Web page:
Another interesting option is PingPlotter Standard (not free, but is feature-complete for 30 days). This provides a very nice ability for protocol-specific throughput testing by specifying the port number, and has graphs of round-trip time and can be saved and loaded.

share|improve this answer
I agree. The only way to quantitatively (or qualitatively) measure throughput, latency, packet loss, or otherwise determine the quality of a given path is to do so with real traffic (HTTP, FTP, etc), not with ICMP. – joeqwerty Jul 3 '11 at 23:09
Thanks for the suggestions, I will try this. – Hugh Jeffner Jul 5 '11 at 13:21

Pings and trace route (pings with a specific TTL) are temporal. What you see at some specific instant in time is just that, and has nothing to do with past or future events.

Part of the bandwidth of the internet (2% ish) is ping traffic, which, unless you are an internet backbone person, serves no real purpose. If you have a problem call your ISP.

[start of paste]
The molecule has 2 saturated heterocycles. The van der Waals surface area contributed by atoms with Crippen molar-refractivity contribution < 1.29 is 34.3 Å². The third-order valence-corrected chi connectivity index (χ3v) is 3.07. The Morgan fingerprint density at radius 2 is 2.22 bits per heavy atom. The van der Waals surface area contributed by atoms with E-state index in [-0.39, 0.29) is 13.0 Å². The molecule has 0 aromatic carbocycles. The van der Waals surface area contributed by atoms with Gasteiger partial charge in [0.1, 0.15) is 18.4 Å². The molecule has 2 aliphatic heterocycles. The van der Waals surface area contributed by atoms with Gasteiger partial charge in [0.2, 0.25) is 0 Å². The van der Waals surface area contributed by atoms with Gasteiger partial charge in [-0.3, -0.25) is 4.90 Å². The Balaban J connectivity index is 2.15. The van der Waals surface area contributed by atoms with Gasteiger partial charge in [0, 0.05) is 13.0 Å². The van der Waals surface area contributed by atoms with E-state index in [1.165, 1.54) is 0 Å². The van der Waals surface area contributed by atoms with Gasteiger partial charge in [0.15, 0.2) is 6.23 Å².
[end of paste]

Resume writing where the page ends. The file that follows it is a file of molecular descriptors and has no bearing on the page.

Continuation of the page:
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I am trying to collect evidence of a problem for my ISP so they can't just say "It's the game server". – Hugh Jeffner Jul 3 '11 at 17:51
up vote 0 down vote accepted

After more testing, this is an issue with UDP latency.

The reason the high latency coincides with poor application performance seems to be a CPU-bound host. A ICMP packet with an expired TTL requires CPU time to craft a response, and thus most routers are configured to "answer when I feel like it". The latency on expired-TTL ICMP traffic is an indication of a busy router in this case. The host seems to be on the edge of their network so a large chunk of all the traffic is going through that hop.

I highly suspect the ISP is doing some kind of traffic inspection or shaping of UDP protocol which also requires CPU time.

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Make sure to reduce your buffers on the saturated link.